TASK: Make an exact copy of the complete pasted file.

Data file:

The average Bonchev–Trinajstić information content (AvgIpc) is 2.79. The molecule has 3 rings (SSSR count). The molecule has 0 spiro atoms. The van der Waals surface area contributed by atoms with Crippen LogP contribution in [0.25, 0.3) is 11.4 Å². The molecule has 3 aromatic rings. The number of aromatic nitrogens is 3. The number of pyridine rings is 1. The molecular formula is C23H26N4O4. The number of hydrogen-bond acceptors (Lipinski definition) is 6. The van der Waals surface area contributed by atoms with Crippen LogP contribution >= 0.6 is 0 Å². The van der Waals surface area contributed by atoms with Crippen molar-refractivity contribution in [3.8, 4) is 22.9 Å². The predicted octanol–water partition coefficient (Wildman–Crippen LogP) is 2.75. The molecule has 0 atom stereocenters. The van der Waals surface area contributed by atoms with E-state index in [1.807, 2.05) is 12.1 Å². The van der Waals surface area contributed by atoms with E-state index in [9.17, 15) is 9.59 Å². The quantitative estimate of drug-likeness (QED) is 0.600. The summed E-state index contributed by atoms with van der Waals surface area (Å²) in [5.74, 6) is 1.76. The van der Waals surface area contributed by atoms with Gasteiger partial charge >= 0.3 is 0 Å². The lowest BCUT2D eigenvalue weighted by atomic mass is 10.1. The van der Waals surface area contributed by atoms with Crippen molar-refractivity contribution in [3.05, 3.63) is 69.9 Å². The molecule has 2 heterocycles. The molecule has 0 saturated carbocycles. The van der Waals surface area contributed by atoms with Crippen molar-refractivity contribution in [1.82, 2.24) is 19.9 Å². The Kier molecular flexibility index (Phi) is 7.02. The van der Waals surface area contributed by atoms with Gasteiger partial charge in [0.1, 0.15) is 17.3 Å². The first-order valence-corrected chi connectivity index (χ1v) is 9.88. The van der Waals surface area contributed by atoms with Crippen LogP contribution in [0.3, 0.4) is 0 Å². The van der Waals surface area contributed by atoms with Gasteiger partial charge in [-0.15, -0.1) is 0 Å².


The average Bonchev–Trinajstić information content (AvgIpc) is 2.79. The molecule has 3 rings (SSSR count). The molecule has 0 spiro atoms. The van der Waals surface area contributed by atoms with Crippen LogP contribution in [0.25, 0.3) is 11.4 Å². The molecule has 3 aromatic rings. The number of aromatic nitrogens is 3. The number of pyridine rings is 1. The molecular formula is C23H26N4O4. The number of hydrogen-bond acceptors (Lipinski definition) is 6. The van der Waals surface area contributed by atoms with Crippen LogP contribution >= 0.6 is 0 Å². The van der Waals surface area contributed by atoms with Crippen molar-refractivity contribution in [3.8, 4) is 22.9 Å². The predicted octanol–water partition coefficient (Wildman–Crippen LogP) is 2.75. The molecule has 0 atom stereocenters. The van der Waals surface area contributed by atoms with E-state index in [1.807, 2.05) is 12.1 Å². The van der Waals surface area contributed by atoms with E-state index in [9.17, 15) is 9.59 Å². The quantitative estimate of drug-likeness (QED) is 0.600. The summed E-state index contributed by atoms with van der Waals surface area (Å²) in [5.74, 6) is 1.76. The van der Waals surface area contributed by atoms with Gasteiger partial charge >= 0.3 is 0 Å². The lowest BCUT2D eigenvalue weighted by atomic mass is 10.1. The van der Waals surface area contributed by atoms with Crippen molar-refractivity contribution in [3.05, 3.63) is 69.9 Å². The molecule has 2 heterocycles. The molecule has 0 saturated carbocycles. The van der Waals surface area contributed by atoms with Crippen molar-refractivity contribution in [1.82, 2.24) is 19.9 Å². The Kier molecular flexibility index (Phi) is 7.02. The van der Waals surface area contributed by atoms with Gasteiger partial charge in [0.1, 0.15) is 17.3 Å². The first-order valence-corrected chi connectivity index (χ1v) is 9.88. The van der Waals surface area contributed by atoms with Crippen LogP contribution in [0.3, 0.4) is 0 Å². The van der Waals surface area contributed by atoms with Gasteiger partial charge in [-0.15, -0.1) is 0 Å².